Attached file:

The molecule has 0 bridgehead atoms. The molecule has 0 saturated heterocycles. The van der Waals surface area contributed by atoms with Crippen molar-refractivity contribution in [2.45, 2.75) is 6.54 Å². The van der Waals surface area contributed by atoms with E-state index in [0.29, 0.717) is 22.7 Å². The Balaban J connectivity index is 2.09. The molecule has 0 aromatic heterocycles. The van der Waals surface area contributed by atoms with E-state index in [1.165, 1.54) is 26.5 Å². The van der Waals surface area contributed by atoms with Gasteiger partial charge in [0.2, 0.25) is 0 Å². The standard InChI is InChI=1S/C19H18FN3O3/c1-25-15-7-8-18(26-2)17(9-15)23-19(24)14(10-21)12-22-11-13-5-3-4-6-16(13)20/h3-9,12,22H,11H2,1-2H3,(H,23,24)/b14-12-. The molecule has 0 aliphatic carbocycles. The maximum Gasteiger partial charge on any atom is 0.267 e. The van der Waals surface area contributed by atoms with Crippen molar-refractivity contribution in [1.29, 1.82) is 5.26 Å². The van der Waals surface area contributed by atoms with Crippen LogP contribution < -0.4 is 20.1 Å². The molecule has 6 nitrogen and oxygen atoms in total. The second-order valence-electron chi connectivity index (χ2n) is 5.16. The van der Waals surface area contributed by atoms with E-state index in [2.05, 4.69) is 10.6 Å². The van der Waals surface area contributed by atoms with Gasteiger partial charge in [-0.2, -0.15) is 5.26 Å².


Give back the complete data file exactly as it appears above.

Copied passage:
The molecule has 0 bridgehead atoms. The molecule has 0 saturated heterocycles. The van der Waals surface area contributed by atoms with Crippen molar-refractivity contribution in [2.45, 2.75) is 6.54 Å². The van der Waals surface area contributed by atoms with E-state index in [0.29, 0.717) is 22.7 Å². The Balaban J connectivity index is 2.09. The molecule has 0 aromatic heterocycles. The van der Waals surface area contributed by atoms with E-state index in [1.165, 1.54) is 26.5 Å². The van der Waals surface area contributed by atoms with Gasteiger partial charge in [0.2, 0.25) is 0 Å². The standard InChI is InChI=1S/C19H18FN3O3/c1-25-15-7-8-18(26-2)17(9-15)23-19(24)14(10-21)12-22-11-13-5-3-4-6-16(13)20/h3-9,12,22H,11H2,1-2H3,(H,23,24)/b14-12-. The molecule has 0 aliphatic carbocycles. The maximum Gasteiger partial charge on any atom is 0.267 e. The van der Waals surface area contributed by atoms with Crippen molar-refractivity contribution in [1.29, 1.82) is 5.26 Å². The van der Waals surface area contributed by atoms with Crippen LogP contribution < -0.4 is 20.1 Å². The molecule has 6 nitrogen and oxygen atoms in total. The second-order valence-electron chi connectivity index (χ2n) is 5.16. The van der Waals surface area contributed by atoms with E-state index in [2.05, 4.69) is 10.6 Å². The van der Waals surface area contributed by atoms with Gasteiger partial charge in [-0.2, -0.15) is 5.26 Å².